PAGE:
93  */
 95 #define SS              18      /* only stored on a privilege transition */
 96 #define UESP            17      /* only stored on a privilege transition */
 97 #define EFL             16
 98 #define CS              15
 99 #define EIP             14
100 #define ERR             13
101 #define TRAPNO          12
102 #define EAX             11
103 #define ECX             10
104 #define EDX             9
105 #define EBX             8
106 #define ESP             7
107 #define EBP             6
108 #define ESI             5
109 #define EDI             4
110 #define DS              3
111 #define ES              2
112 #define FS              1
113 #define GS              0

This led us to making the obvious substitutions:

630 #if V8_HOST_ARCH_IA32
631   sample->pc = reinterpret_cast(mcontext.gregs[EIP]);
632   sample->sp = reinterpret_cast(mcontext.gregs[ESP]);
633   sample->fp = reinterpret_cast(mcontext.gregs[EBP]);

Well, actually it was almost too obvious, because it segfaulted as well in the same location. However, instead of using address 0xf (a reasonable value for ECX), it actually had 0x0 in the ESP register! Now wait a minute, this is what tells us where the bottom of the stack is, that’s not right, if the bottom of the stack is at 0 we’re in a lot of trouble.

Now, on Solaris x86/amd64 we take interrupts on the stack. These days, most systems use a 1:1 threading model (for reasons why, ask Bryan or read his paper) so for each userland thread there is a kernel thread that corresponds to it which means that each thread has a stack in both userland and the kernel. So here ESP really could be called KESP — referring to the ESP of the kernel thread. So really what we are interested in here is the ESP for userland or the register UESP.

Now that we know that we need to be using UESP, I took another look at the header file and found the following snippet:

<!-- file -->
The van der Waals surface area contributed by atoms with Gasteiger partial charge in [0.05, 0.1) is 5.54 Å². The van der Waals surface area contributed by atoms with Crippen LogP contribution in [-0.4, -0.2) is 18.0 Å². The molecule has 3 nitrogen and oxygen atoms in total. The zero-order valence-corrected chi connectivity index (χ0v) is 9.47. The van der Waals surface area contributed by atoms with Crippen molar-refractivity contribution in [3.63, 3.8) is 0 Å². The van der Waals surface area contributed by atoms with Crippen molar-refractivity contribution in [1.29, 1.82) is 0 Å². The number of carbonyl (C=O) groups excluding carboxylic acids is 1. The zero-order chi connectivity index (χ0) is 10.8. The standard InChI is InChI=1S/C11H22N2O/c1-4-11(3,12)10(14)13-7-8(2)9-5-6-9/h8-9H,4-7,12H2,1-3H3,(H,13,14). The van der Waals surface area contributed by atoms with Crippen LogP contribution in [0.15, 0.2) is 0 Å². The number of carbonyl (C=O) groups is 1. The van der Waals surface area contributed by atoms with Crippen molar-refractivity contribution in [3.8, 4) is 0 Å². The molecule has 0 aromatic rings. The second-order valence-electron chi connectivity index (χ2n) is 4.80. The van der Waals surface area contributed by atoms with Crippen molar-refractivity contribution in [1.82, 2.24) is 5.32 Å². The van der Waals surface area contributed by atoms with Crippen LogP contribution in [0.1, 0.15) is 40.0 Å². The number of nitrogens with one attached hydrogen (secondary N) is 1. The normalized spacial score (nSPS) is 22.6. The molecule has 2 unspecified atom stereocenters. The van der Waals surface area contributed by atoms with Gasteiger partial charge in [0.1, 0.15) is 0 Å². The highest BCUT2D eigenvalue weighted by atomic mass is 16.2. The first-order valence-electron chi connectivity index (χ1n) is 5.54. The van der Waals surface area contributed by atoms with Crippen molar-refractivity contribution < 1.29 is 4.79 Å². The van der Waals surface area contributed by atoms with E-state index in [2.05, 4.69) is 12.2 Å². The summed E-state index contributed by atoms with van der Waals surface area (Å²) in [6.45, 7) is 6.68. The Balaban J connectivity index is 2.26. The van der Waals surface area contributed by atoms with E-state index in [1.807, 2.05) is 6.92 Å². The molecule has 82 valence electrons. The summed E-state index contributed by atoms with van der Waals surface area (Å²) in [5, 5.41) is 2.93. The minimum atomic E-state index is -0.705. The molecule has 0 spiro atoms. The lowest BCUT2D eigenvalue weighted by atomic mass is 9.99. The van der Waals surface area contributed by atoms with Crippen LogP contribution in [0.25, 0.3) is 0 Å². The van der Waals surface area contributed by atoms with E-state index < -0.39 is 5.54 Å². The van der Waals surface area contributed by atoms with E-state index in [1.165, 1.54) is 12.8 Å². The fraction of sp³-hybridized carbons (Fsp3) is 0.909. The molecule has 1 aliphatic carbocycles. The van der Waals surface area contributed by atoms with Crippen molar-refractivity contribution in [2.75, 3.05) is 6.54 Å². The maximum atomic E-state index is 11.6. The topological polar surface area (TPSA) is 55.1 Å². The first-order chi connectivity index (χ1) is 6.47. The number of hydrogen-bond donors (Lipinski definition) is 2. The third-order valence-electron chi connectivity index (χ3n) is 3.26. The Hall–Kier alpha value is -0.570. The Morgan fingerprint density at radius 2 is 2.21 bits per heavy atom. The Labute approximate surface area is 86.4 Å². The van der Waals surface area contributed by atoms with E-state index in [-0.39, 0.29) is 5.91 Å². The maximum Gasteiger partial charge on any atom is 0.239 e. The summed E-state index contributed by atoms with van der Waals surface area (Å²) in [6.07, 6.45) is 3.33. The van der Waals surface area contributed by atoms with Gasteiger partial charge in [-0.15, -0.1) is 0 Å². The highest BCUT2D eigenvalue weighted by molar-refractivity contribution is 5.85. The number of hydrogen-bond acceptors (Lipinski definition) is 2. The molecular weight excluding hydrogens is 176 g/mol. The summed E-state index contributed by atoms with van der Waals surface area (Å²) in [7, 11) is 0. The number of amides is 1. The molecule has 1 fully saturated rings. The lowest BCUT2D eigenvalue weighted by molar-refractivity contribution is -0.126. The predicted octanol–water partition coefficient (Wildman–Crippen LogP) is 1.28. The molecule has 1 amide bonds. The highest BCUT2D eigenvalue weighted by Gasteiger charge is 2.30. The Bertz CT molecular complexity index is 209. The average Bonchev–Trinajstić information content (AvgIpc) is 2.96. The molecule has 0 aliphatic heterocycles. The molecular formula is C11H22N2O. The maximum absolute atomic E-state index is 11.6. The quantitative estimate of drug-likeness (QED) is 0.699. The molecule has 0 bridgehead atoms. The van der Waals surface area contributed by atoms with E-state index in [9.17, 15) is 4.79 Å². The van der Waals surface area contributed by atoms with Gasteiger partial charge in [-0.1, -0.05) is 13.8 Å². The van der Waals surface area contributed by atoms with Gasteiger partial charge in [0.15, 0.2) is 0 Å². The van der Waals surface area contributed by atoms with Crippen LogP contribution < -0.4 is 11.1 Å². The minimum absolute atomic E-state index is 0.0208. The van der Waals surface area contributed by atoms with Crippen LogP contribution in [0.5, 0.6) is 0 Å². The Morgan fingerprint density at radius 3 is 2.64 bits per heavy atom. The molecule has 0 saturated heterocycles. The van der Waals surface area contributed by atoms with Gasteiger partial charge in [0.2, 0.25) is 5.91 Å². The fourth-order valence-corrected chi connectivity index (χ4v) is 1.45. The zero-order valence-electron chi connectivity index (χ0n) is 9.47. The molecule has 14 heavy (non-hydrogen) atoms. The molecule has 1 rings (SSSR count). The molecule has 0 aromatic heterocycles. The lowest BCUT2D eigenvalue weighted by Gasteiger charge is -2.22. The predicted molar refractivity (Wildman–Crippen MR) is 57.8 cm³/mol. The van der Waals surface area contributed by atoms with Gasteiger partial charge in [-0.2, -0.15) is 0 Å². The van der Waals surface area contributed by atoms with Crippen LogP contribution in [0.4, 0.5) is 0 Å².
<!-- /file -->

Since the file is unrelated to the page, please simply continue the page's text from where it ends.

115 /* aliases for portability */
117 #if defined(__amd64)
119 #define REG_PC  REG_RIP
120 #define REG_FP  REG_RBP
121 #define REG_SP  REG_RSP
122 #define REG_PS  REG_RFL
123 #define REG_R0  REG_RAX
124 #define REG_R1  REG_RDX
126 #else   /* __i386 */
128 #define REG_PC  EIP
129 #define REG_FP  EBP
130 #define REG_SP  UESP
131 #define REG_PS  EFL
132 #define REG_R0  EAX
133 #define REG_R1  EDX

One of the nice things about this here is that it makes it easier to write code that works across both the x86 and amd64 architectures. Of course, this doesn’t really work when looking at SPARC platforms because the ABI and calling conventions are different due to the differences in CPU architecture. This is one of the things that I personally enjoy about SunOS. The act of defining these more portable aliases is really helpful and if we ever get a 128 bit processor for some reason, those macros will be extended to make sense for it as well. Those portable definitions allowed us to take those architecture ifdefs and just replace it with the following three lines:

631   sample->pc = reinterpret_cast(mcontext.gregs[REG_PC]);
632   sample->sp = reinterpret_cast(mcontext.gregs[REG_SP]);
633   sample->fp = reinterpret_cast(mcontext.gregs[REG_FP]);

That’s about it for our little trip down to sys/regset.h. The fix should hopefully land in v8 (it may even have by the time I get around to posting this) shortly. It should be fun to play around with node and a proper Crankshaft on v8.